Montagne du Sud, automne 1967
Enquêteurs : Ayer, Wadsworth
La mort d'un cheval fut populairement admise comme étant liée à des observations d'ovnis, mais une enquête professionelle n'a rien dévoilé d'inhabituel dans la condition de la carcasse. Aucune conclusions
significatives ne peuvent être dérivées des nombreuses rapports d'observations d'ovnis.
Au début de l'Automne 1967, des nouvelles d'une série d'événements that were
popularly held to be related filtra dans le projet du Colorado. Un de ces événements fut la mort d'un cheval dans des circonstances prétendumment mystérieuses un mois auparavant. Cette mort était devenue associée dans l'esprit du public avec les récentes observations d'ovnis dans la région.
Le cheval, propriété d'une femme et pâturant sur la ferme de son frère, n'était pas venu boire depuis 1 jour et fut retrouvé mort 2 jours plus tard.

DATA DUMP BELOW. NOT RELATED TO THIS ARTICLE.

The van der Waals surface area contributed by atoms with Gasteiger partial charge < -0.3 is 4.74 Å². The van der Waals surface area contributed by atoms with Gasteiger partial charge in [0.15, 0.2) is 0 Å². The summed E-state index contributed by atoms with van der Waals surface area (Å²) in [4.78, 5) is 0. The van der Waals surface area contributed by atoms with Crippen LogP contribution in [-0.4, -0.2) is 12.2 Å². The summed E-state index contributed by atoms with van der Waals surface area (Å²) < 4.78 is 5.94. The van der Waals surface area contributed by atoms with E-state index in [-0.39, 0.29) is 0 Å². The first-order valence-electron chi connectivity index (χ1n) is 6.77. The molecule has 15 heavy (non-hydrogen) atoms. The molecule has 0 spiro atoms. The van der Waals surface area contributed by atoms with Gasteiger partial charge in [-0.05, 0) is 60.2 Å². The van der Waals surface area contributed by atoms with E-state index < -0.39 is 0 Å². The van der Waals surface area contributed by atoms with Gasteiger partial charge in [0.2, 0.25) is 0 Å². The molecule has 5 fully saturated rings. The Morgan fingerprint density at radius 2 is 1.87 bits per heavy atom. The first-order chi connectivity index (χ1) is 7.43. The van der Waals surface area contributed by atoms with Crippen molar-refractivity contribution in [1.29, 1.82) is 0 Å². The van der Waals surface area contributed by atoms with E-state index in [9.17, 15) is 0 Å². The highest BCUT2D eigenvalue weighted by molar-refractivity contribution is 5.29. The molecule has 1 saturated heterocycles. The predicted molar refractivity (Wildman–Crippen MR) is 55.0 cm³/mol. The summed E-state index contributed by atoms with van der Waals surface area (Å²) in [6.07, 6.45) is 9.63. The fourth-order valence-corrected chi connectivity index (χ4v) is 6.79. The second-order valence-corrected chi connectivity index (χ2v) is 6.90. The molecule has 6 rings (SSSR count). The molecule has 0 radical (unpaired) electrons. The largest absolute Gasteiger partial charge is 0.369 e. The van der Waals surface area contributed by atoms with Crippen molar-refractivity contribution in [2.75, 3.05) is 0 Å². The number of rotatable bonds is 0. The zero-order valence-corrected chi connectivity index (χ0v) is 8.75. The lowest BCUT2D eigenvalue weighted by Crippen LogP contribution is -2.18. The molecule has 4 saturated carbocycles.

Il fut signalé que l'ensemble de la chair et de la peau avaient été enlevé de sa tête et de son cou selon une coupe droite juste au-dessus de l'épaule, et que de la végétation écrasée, des dépressions étranges dans le sol, et des dark "exhaust marks" had been found nearby. The owner of the horse
was a correspondent for a local newspaper, and a spate of releases
had rapidly inflated public interest in the case.
When, a few days later, word came through that a second dead horse
had been found, amid persistent rumors of unreported UFOs, it was
decided that project investigators should go to the area.
The area about the carcass had been trampled by several hundred
visitors. The investigators therefore considered it was not